Time For U.S. to Flex Muscle With Mexico


By the time you read this, I earnestly hope that ex-Marine Lance Cpl. Jon Hammar is a free man. I hope that our State Department has stepped up to help this military hero in his time of need. I hope that politicians in his parents’ home state of Florida have tossed their weight around enough to end the madness that has enveloped young Hammar’s life.

I’m not optimistic.

For almost four months, 23-year-old Hammar has been held in a notoriously dangerous prison in Matamoros, Mexico, on a trumped-up charge that he tried to bring a military weapon into Mexico (it was actually his great-grandfather’s 100-year-old bird-hunting rifle).

The prison where Hammar is being held, known as CEDES, is populated by inmates tied to Mexico’s violent drug cartels, and according to those in the know, these gangsters literally run the institution. Once the thugs realized there was a prized American housed among them, the beatings and extortion attempts began.

Jon’s parents, Olivia and Jon Sr., only recently decided to go public with their son’s plight out of sheer frustration. They had been scared into silence because shortly after Jon was arrested in mid-August, they began receiving terrifying phone calls from inside the prison demanding money. Olivia recounted one call during a television interview this week.

“They’re saying, ‘You need to wire us money, or we’re going to kill your son, we’ve already f—ed him up.’ And initially I thought it was a scam, but then they put him on the phone and he was breathless and I knew they had.” Olivia tearfully added that her son told her over the phone: “You need to do whatever they say. I’m so sorry. I’ll pay you back.”

Hammar enlisted in the Marines at 18 because he believed he could make a difference. He proudly served for four years in combat zones in Iraq and Afghanistan. The fighting he saw was so fierce and deadly — especially in Fallujah, Iraq — that upon coming home, Jon needed help dealing with post-traumatic stress. He entered an intensive nine-month program where he met another combat vet, Ian McDonough.

Once they finished the PTSD course, the outdoorsy Jon, along with his new pal, Ian, decided to buy an old Winnebago, toss in their surfboards and take some R&R in Costa Rica. As they prepared to cross the Texas border into Mexico, a U.S. customs agent advised Jon that he needed to register the old rifle with Mexican authorities and gave him papers to fill out for that purpose.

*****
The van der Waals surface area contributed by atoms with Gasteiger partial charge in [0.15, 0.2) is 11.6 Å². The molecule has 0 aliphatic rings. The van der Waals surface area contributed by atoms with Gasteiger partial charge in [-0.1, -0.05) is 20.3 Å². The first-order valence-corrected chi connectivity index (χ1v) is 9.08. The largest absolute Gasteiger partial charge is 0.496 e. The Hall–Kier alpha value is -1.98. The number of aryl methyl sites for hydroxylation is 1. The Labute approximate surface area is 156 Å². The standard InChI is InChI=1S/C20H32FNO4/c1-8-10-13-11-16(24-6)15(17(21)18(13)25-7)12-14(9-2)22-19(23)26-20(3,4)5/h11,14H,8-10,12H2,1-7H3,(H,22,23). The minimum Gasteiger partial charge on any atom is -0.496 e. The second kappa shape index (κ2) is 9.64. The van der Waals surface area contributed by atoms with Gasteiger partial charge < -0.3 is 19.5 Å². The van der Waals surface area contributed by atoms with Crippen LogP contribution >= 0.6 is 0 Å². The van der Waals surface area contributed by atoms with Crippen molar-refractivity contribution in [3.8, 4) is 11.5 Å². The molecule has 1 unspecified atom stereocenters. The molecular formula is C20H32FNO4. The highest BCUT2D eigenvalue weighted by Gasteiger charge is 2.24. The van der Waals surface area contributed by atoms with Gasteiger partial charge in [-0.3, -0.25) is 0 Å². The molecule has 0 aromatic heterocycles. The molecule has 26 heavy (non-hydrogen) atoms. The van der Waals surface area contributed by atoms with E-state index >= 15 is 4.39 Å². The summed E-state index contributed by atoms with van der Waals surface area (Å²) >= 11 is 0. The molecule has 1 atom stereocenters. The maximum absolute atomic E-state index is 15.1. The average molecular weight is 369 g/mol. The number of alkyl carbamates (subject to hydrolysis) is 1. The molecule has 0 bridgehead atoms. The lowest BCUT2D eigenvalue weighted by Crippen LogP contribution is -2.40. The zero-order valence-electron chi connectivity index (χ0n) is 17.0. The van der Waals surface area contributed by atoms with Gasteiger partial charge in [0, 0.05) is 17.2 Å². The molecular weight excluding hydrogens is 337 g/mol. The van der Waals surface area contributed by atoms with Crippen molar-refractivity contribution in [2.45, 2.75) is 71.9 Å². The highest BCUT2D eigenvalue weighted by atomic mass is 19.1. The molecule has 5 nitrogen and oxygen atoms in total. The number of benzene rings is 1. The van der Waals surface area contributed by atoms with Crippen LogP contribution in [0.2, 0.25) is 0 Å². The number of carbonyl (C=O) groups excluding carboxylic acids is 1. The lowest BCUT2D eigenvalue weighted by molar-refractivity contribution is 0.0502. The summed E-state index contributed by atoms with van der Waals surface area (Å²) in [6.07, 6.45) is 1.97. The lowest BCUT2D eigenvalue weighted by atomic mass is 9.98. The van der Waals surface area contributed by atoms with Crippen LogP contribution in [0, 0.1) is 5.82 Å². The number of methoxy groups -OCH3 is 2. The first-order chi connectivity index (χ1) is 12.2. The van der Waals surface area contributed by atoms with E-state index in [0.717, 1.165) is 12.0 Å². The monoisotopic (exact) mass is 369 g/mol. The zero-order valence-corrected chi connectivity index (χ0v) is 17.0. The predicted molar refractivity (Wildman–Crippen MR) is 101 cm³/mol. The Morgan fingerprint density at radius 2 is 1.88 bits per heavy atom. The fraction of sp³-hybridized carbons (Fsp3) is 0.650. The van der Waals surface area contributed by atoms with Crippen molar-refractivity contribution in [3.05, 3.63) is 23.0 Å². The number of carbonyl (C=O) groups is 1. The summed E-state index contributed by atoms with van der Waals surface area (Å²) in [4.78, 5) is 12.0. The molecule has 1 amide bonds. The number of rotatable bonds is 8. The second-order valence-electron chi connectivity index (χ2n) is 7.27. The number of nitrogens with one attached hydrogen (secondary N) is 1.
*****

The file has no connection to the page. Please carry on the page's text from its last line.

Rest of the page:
Once into Mexico, the papers were presented and ignored. The two men were arrested on federal charges of having a weapon that is reserved for military use. Preposterous, that a Sears and Roebuck .410 shotgun nearly a century old could, be confused with a military firearm!

Like the loyal Marine he is, Hammar declared that the gun was his, and his fellow veteran, McDonough, was released.

Jon’s parents immediately notified the U.S. Consulate in Matamoros and hired a local lawyer who told ABC News he feared authorities wanted to “make an example out of the gringo.” The U.S. State Department was informed and helped only to the extent that it got Jon moved out of the general population. According to Olivia, however, her son was then chained to a bed in a small storage shed. The State Department now says they got the chains removed.

OK, I’ll just say it. Why is the United States of America so wimpy when it comes to dealing with Mexico? I mean, for years now — through several Republican and Democratic administrations — we have let Mexico’s problems fester and then ooze across our border nearly unchallenged. The illegal flow of people, guns, drugs and deadly violence seems never-ending, and in the meantime Washington acts like it is paralyzed.

There is no better time than right now for President Obama to pick up the telephone and demand Mexico’s newly installed President Enrique Pena Nieto secure the release of this U.S. Marine. Pena Nieto just took office Dec. 1, and from the get-go Mexico’s new leader should be put on notice that this country will not stand for an American citizen being held on phony charges. It is way past time that America flex its considerable muscle with our nettlesome neighbor to the south. As my father used to say, “You only get the respect you demand.”

We recently sent a Special Ops SEAL team into Afghanistan to rescue a doctor from Colorado who had been held by the Taliban for five days. Doesn’t a war veteran held just across our border deserve the same consideration?

Unless there’s more to this story that’s unknown, it is also time for Congress to get involved. Only three Florida-based politicians have stepped up to urge the State Department to do more: Sens. Bill Nelson and Marco Rubio, and Rep. Ileana Ros-Lehtinen, who is chairman of the House Foreign Affairs Committee. It is astounding to me that only three lawmakers find young Jon Hammar’s situation unacceptable.

The Marine Corp has a sacred code. They don’t leave fellow warriors behind. American politicians should damn well make sure they don’t leave this Marine stranded in a country that is supposed to be our ally — a country where cartel-ordered deaths are a daily occurrence.

Now that Hammar’s plight has been made public, as his mother said, “We need this to end fast.”

Rockland resident Diane Dimond is a syndicated columnist, author, regular guest on TV news programs, and correspondent for Newsweek/Daily Beast. Visit her at www.DianeDimond.net or reach her via email [email protected].

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